Rhonda Normore

Rhonda Normore

Mentor of Distinction

Barbara Chabai
2009-01-06

 

 

Science education program development may not directly involve handling test tubes, Bunsen burners and volatile chemicals – but nonetheless, it’s a career where you can see the sparks fly.

 

Rhonda Normore has been involved in developing school and community-based science programs for not-for-profit organizations, including Operation Minerva, for over 16 years. Now President of the Calgary Science Network, which facilitates in-classroom interaction between scientists and schoolchildren, she is continuing her career-long goal to “bring science to life” in the eyes of impressionable young Isaac Newtons and Marie Curies.

 

“I really enjoy what I do. In fact, everyone you run into in science and education outreach – whether it’s environmental education, Operation Minerva, a science camp coordinator at the university or Calgary Science Network – just love this kind of work,” Normore says.

 

This is a field where creativity, innovation and energy are valued. You constantly have opportunities to expand your abilities and your vision of how to reach out to kids and to the community in general.

 

Although she initially set out to be a classroom teacher, it was while finishing her undergraduate degree in education at Memorial University of Newfoundland that a bulletin board notice caught Normore’s eye.

 

 “I had come across this notice at the library looking for a volunteer to organize the science and engineering program for kids in coordination with the university’s faculty of engineering and the Association of Professional Engineers in Newfoundland,” she recalls. “I did a minor in science for my elementary education degree, so I was game for it and thought it sounded like fun.”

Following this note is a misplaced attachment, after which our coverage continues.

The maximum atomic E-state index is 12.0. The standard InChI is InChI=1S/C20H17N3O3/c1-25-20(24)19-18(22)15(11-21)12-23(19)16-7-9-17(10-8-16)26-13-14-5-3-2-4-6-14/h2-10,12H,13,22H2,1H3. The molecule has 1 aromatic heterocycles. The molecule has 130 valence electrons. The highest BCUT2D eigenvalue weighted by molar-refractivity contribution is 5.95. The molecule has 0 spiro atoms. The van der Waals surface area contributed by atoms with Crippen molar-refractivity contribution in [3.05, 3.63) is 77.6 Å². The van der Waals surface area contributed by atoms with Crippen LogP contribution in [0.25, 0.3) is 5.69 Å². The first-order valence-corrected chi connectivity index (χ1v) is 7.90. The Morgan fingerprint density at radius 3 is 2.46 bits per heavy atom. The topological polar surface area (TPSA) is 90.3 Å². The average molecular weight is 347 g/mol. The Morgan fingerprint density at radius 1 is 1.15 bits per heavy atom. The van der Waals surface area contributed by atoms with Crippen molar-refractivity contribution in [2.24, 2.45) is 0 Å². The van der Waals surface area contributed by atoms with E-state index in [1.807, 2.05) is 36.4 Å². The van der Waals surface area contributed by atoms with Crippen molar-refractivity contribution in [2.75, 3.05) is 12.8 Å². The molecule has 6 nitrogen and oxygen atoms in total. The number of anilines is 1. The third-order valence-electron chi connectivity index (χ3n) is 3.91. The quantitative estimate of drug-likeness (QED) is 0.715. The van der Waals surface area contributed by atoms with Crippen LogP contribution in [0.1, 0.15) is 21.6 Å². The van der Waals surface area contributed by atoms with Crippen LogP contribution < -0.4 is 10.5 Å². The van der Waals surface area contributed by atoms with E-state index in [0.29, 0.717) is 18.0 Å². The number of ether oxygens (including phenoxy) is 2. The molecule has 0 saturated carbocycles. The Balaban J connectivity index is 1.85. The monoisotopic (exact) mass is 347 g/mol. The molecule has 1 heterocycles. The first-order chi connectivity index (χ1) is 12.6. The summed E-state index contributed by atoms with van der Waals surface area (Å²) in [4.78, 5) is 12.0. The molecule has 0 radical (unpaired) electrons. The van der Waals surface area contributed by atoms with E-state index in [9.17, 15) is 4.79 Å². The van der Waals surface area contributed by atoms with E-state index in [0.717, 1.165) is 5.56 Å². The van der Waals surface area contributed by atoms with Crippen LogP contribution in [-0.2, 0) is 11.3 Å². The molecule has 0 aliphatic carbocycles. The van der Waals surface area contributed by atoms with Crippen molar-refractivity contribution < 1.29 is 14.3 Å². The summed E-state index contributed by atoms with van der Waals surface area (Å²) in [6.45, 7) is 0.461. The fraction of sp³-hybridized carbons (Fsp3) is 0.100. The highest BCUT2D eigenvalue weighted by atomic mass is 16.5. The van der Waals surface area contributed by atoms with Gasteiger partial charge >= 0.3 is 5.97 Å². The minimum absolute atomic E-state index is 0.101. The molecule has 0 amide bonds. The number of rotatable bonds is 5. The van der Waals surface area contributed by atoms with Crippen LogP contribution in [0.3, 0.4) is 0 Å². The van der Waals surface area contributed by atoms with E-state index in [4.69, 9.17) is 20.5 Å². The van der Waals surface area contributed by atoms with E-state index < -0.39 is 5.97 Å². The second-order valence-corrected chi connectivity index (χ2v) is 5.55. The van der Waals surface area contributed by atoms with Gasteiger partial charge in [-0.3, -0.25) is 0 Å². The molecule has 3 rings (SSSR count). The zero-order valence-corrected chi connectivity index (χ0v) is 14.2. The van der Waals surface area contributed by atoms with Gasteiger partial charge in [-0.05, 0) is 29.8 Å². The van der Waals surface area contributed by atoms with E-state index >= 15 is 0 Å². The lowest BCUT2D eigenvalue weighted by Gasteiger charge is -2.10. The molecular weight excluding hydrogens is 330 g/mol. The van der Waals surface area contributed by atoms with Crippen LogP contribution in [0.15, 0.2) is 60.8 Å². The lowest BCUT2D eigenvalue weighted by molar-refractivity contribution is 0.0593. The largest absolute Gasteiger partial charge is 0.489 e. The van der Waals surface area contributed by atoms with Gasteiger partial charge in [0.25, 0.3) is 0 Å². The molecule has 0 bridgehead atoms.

What started out as a “fun” volunteer initiative turned into two years working as Director of Future Scientists, Engineers and Technologists, part of the national Actua program, which provides kids with a positive hands-on learning experience in science and technology. Eventually, she was approached by the Newfoundland ScienceCentre to develop its school and community-based programs.

 

“That kind of set me along,” she says. “I made the decision to leave teaching in the traditional way and never really went back to it.”

 

Over the next few years, Normore moved to Calgary and organized community science festivals for the ScienceAlberta Foundation before accepting a one-year contract with the Edinburgh International Science Festival in Scotland.

 

Shortly after she returned to Canada, she and her husband moved to Australia and then New Zealand – and all the while she accumulated valuable experience in programming, including as interim program director at the Museum of Transportation and Technology in Auckland.

 

From all the organizations I’ve worked with abroad, it’s been interesting that they all seem to have the same outreach message and yet, there are cultural differences in the way the messages are communicated.

 “For instance, in Edinburgh, I asked why there were no science education camp programs and they explained that it wasn’t really something Scottish families did. They considered it a ‘North American thing’ to book kids into a series of summer camps.”